Jeremy Clarke

Low life | 16 February 2017

Just as I was puckering up, a camera was rudely inserted between me and her downy cheek

Low life | 16 February 2017
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A deep frost in the winter of 1821–22 killed the orange trees in Nice. The Anglican minister to the English colony, the Reverend Lewis Way, appealed to his congregation for relief funds to provide work for redundant orange-pickers. The money raised was spent on the construction of six miles of coast road, the redundant orange-pickers were employed as navvies, and the completed road became known as the Promenade des Anglais. On 14 July 2016, Mohamed Lahouaiej-Bouhlel, a 31-year-old Tunisian bisexual gym bunny, drove a 19-tonne truck into a crowd assembled on the Promenade des Anglais to watch the Bastille Day fireworks, killing 86 and injuring 450. On 13 February 2017, Front National leader and presidential hopeful Marine Le Pen visited the Promenade des Anglais to pay her respects to the dead and say a few campaign-defining words. I toddled down to the seafront after breakfast to see her.

She was due to arrive at 10.15. At 10.45 there was still no sign of her. Waiting for her on le Prom was a French press pack bristling with audiovisual technology and bourgeois French good looks. Also waiting were some big units with receivers stuck in their cauliflower ears who looked anything but bourgeois. Bouncing, poker-faced joggers threaded paths through the assembled journalists. A stiff onshore breeze was driving aquamarine breakers far up the stony beach. The driver of an approaching cartoon tourist train clanged his warning bell and the journalists reluctantly gave way before it, narrowly avoiding a comedy repeat of last year’s massacre. Dodging the train’s passing wheels, shaven-headed former FN regional councillor Philippe Vardon, sentenced last year to six months in jail for his part in a brawl (bagarre — feminine) in a car park with three ‘Maghrebian’ males, took a hasty step backwards and landed on my foot. It was nothing, I told him.

I waited companionably with a local pensioner and his elderly dog. The dog was a small, hairy, brain-dead thing. The pensioner was dressed for warmth above all other considerations. He had asked me who we were all waiting for, I had told him it was Marine Le Pen, and he had decided to stick around to welcome her. ‘I’ve been a Nationalist all my life,’ he explained. ‘And your dog?’ I said. ‘Is he a Nationalist too?’ ‘Bien sur!’ he said. You could have counted the number of local FN supporters present on the fingers of a redundant orange-picker’s right hand. I had expected hundreds, if not thousands. Maybe her visit wasn’t widely advertised. Perhaps her supporters were conserving dwindling political energy for the walk to the polling booth on 23 April.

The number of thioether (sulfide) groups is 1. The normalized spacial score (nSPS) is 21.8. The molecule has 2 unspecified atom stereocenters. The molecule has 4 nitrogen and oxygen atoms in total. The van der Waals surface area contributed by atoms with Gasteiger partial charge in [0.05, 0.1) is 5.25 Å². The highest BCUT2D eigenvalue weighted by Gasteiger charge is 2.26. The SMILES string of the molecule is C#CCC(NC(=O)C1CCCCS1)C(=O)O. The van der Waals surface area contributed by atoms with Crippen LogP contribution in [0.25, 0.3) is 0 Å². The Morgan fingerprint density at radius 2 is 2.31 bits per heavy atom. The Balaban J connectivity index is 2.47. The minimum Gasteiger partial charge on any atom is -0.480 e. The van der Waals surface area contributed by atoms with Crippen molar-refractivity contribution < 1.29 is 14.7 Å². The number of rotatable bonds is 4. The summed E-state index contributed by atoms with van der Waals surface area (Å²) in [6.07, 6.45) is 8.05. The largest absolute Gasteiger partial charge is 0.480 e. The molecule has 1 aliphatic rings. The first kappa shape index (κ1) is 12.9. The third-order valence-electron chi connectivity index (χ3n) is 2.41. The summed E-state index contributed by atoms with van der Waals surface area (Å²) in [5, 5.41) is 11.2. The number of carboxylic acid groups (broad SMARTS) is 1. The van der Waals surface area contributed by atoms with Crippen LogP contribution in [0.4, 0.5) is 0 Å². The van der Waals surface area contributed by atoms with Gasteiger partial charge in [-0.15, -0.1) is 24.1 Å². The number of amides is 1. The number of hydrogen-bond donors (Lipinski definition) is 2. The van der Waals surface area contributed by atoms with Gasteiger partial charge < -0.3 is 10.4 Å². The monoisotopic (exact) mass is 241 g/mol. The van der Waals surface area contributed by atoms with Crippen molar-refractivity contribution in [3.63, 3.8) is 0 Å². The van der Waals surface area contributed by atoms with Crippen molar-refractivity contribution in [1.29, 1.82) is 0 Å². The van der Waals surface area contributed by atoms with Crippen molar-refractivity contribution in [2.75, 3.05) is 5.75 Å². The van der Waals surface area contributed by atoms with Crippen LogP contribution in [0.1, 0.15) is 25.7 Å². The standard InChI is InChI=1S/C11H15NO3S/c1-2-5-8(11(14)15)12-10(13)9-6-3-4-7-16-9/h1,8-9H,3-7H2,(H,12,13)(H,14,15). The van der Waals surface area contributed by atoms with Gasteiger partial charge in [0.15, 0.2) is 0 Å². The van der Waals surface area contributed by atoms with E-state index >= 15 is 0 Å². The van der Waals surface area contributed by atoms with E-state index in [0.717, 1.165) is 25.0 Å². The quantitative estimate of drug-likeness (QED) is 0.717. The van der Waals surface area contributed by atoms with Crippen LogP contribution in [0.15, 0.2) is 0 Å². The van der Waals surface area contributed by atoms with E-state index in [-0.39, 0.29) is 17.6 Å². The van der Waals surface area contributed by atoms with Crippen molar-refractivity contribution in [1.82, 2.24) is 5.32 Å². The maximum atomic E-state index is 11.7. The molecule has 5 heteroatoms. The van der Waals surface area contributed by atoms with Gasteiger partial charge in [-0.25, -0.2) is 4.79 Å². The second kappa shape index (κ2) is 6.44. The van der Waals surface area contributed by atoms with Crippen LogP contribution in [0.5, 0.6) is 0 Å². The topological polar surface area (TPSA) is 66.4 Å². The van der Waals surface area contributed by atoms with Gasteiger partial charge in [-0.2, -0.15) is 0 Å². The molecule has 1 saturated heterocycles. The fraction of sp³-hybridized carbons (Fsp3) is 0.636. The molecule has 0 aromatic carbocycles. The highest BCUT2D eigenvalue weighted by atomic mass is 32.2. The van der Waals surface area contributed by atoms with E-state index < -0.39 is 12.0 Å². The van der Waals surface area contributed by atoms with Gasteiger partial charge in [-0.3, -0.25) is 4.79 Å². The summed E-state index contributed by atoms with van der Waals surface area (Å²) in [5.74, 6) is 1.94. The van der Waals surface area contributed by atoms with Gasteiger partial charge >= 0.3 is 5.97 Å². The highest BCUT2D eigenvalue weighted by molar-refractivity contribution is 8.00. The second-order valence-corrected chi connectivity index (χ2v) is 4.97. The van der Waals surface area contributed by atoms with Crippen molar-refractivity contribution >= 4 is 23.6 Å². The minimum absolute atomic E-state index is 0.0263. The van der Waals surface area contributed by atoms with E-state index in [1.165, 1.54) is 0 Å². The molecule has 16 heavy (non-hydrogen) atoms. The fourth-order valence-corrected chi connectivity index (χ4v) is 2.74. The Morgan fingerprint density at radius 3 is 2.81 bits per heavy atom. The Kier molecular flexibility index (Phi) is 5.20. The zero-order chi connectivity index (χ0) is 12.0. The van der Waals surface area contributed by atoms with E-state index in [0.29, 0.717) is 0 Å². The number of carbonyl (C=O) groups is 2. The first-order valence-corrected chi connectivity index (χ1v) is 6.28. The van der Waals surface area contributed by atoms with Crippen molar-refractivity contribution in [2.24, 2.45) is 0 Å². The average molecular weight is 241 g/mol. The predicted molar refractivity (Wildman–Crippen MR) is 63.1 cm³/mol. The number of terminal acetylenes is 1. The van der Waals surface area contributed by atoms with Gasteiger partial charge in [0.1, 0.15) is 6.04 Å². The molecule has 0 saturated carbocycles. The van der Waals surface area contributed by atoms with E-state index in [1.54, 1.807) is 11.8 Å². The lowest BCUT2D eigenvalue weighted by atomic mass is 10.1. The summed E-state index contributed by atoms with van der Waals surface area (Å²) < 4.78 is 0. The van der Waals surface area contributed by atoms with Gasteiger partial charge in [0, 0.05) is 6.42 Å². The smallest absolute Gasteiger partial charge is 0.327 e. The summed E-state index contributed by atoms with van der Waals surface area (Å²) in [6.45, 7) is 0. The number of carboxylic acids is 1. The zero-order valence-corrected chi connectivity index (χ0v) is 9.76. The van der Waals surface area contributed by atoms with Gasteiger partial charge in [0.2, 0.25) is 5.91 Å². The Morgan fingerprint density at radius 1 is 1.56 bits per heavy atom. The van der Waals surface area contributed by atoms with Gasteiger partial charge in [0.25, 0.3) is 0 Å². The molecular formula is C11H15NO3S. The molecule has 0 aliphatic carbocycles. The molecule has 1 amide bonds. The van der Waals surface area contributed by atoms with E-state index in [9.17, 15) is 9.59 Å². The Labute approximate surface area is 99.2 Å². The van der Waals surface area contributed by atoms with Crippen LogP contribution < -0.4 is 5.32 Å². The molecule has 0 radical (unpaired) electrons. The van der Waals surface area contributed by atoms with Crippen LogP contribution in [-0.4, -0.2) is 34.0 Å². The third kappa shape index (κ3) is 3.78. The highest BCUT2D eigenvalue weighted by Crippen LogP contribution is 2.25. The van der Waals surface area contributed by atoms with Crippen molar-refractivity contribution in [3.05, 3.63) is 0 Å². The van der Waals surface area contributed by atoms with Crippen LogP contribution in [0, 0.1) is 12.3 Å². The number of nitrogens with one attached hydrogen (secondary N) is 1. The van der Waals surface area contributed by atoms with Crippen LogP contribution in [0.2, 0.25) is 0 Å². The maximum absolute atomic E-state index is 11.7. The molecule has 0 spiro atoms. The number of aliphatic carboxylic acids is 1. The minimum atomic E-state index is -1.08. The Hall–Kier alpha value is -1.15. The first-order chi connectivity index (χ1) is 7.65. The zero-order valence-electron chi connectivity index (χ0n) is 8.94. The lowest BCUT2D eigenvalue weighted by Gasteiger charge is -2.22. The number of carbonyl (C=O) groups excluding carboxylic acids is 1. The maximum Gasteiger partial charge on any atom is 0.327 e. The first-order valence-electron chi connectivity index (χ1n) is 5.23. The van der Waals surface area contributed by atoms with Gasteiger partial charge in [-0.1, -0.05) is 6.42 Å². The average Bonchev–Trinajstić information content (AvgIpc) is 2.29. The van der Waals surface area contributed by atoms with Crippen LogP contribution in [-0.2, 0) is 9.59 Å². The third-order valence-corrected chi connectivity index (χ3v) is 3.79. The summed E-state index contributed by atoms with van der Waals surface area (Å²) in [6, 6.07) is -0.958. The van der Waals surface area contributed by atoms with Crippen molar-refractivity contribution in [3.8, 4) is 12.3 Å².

At last she came. Bottle-blonde barnet, black cashmere cloak, blue jeans, five-inch heels, her pleasant face solemn. She was walking towards us from the direction of the Negresco Hotel at the centre of a line of ten black-suited, black-tied FN officials. I try occasionally not to think in stereotypes, but it was impossible not to draw an affectionate comparison with the Reservoir Dogs film poster. The press pack concentrated itself into a jostling scrum, presented arms and massacred the entire FN executive from 50 yards with its flashbulbs. About a minute later, Marine Le Pen breasted the front line of the media phalanx, which promptly broke ranks and swarmed all over her like a pack of foxhounds at the kill. There was a lot of unseemly pushing and shoving and some voices raised in French anger. A female FN supporter on the outskirts of the scrum clapped her hands and chanted, ‘Vive Le Pen! Vive la France!’ Nobody took up the deplorable chant, which fizzled out before I could join in.

A semblance of order was restored. Now Marine Le Pen was speaking calmly to the microphones on poles being thrust in her face, but I couldn’t hear what she was saying. I read later that she was responding to the Nice deputy mayor’s accusation that she is a populist. Her reply was that she was a woman of the people and if that meant she was a populist then she accepted the compliment. Then she attempted to continue her walk of mindful remembrance and the media scrum suddenly shot violently sideways, knocking my friend the lifelong Nationalist off his feet, and his Nationalist dog was trampled half to death by, among others, Marine Le Pen’s attentive boyfriend, FN deputy president Louis Aliot. I braced my arms against a security guard’s back, which was the size of Wales, to make enough room for the old guy’s dog to be plucked to safety. And as I straightened up I found myself looking into Marine Le Pen’s face, which was serene and faintly humorous amid the hullabaloo. But before I could lean forward and softly plant my lips on her downy cheek, a French TV news network video camera was roughly imposed between us and the opportunity was gone.